Common Ground-Doves are one of my favorite birds. (Yes, I know. I have many.) But this little bird just went up a notch in my heart, because guess what? It eats Casuarina seeds.

Casuarina equisetifolia and Casuarina glauca are two incredibly invasive trees from Australia. Some people call them Australian Pine or even Bay Cedar. In the photo, the dark brown fruit scattered on the ground are typical with 20 to 30 winged seeds. Larger fruit may have 50 or 60 seeds. The winged seeds can travel up to 11 miles in hurricane force winds and germinate after prolonged exposure to salt water. They grow up to ten feet tall in the first year, rapidly out-competing native plants. Then they poison the native plants with chemicals from their leaves. And to top it all off, their horrible little fruit poke you in the feet when you try to walk barefoot on the beach.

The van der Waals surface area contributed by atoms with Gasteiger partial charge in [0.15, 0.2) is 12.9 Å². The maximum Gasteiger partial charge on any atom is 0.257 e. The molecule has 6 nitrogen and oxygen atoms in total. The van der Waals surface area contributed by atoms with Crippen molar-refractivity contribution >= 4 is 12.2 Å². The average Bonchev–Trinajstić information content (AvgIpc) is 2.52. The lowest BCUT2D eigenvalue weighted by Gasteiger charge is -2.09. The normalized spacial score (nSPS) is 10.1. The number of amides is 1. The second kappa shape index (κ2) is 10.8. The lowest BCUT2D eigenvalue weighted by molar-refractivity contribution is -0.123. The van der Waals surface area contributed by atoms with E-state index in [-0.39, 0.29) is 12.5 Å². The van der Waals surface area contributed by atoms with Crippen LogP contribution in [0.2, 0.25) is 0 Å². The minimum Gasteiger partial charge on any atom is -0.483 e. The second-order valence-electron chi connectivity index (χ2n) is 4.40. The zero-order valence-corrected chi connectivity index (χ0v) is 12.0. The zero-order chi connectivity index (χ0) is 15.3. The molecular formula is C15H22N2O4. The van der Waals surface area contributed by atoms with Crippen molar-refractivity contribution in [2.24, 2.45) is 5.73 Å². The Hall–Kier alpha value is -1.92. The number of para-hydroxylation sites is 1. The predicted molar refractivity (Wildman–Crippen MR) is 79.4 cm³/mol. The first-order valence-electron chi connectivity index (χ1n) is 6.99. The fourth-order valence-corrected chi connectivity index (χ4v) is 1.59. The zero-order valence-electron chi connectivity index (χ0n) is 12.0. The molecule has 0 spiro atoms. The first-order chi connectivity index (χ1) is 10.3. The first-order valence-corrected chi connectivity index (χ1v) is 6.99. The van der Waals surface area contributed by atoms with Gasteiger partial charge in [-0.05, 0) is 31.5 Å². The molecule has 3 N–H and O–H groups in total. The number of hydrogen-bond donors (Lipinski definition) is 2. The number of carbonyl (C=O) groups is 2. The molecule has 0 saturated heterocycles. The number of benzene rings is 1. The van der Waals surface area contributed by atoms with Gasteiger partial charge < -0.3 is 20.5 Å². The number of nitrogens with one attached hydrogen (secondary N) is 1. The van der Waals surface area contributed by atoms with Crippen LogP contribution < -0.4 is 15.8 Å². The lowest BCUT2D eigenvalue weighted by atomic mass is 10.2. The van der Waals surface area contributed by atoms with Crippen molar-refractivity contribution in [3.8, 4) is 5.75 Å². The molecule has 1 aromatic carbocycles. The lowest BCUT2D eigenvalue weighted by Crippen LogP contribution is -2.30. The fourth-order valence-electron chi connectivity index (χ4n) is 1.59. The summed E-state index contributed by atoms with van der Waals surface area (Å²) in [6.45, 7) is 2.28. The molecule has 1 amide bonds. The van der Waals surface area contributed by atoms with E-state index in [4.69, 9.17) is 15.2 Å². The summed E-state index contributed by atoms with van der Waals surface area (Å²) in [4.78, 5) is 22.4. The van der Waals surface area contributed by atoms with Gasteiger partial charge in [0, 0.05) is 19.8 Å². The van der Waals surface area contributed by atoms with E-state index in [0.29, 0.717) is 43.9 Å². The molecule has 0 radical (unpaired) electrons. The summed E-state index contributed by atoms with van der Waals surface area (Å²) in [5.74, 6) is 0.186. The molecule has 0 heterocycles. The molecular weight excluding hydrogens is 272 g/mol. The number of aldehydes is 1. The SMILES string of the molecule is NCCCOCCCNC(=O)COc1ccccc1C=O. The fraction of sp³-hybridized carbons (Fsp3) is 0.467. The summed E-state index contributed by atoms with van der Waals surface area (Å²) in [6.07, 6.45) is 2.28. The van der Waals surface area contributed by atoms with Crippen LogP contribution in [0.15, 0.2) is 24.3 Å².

But COGD (the abbreviation for the Common Ground-Dove) is helping to put pressure on the population. seed predation will (hopefully) help to slow down the spread of the Casuarina. now, we just need a bit of research to know if the seeds are the best quality for the little guys and if there is anything we can do to help them get better food, find more of the seeds or just basically know if they are having a significant impact.

Common Ground-Doves, I salute you. With your tiny little heads.

Common Ground-Dove Columbina passerina feeding on Casuarina sp. seeds on Blue Lagoon Island, May 18, 2019.